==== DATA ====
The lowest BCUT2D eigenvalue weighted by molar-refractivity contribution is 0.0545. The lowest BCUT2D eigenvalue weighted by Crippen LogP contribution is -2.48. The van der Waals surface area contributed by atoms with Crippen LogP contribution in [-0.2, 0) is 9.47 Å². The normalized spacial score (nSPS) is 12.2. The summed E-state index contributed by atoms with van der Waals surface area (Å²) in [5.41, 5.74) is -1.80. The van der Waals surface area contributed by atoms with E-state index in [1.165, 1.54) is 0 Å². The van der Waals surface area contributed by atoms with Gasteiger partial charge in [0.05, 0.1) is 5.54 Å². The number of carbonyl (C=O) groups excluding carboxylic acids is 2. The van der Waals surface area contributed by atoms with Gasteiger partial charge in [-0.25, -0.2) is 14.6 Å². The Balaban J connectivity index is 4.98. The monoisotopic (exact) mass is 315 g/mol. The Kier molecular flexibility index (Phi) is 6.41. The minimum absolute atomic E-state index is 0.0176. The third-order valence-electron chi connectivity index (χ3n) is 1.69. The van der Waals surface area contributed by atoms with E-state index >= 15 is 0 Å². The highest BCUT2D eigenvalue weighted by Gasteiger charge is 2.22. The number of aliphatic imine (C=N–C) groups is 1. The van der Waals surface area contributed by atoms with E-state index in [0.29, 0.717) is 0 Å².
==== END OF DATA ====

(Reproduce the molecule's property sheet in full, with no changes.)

The lowest BCUT2D eigenvalue weighted by molar-refractivity contribution is 0.0545. The lowest BCUT2D eigenvalue weighted by Crippen LogP contribution is -2.48. The van der Waals surface area contributed by atoms with Crippen LogP contribution in [-0.2, 0) is 9.47 Å². The normalized spacial score (nSPS) is 12.2. The summed E-state index contributed by atoms with van der Waals surface area (Å²) in [5.41, 5.74) is -1.80. The van der Waals surface area contributed by atoms with E-state index in [1.165, 1.54) is 0 Å². The van der Waals surface area contributed by atoms with Gasteiger partial charge in [0.05, 0.1) is 5.54 Å². The number of carbonyl (C=O) groups excluding carboxylic acids is 2. The van der Waals surface area contributed by atoms with Gasteiger partial charge in [-0.25, -0.2) is 14.6 Å². The Balaban J connectivity index is 4.98. The monoisotopic (exact) mass is 315 g/mol. The Kier molecular flexibility index (Phi) is 6.41. The minimum absolute atomic E-state index is 0.0176. The third-order valence-electron chi connectivity index (χ3n) is 1.69. The van der Waals surface area contributed by atoms with E-state index >= 15 is 0 Å². The highest BCUT2D eigenvalue weighted by Gasteiger charge is 2.22. The number of aliphatic imine (C=N–C) groups is 1. The van der Waals surface area contributed by atoms with E-state index in [0.29, 0.717) is 0 Å².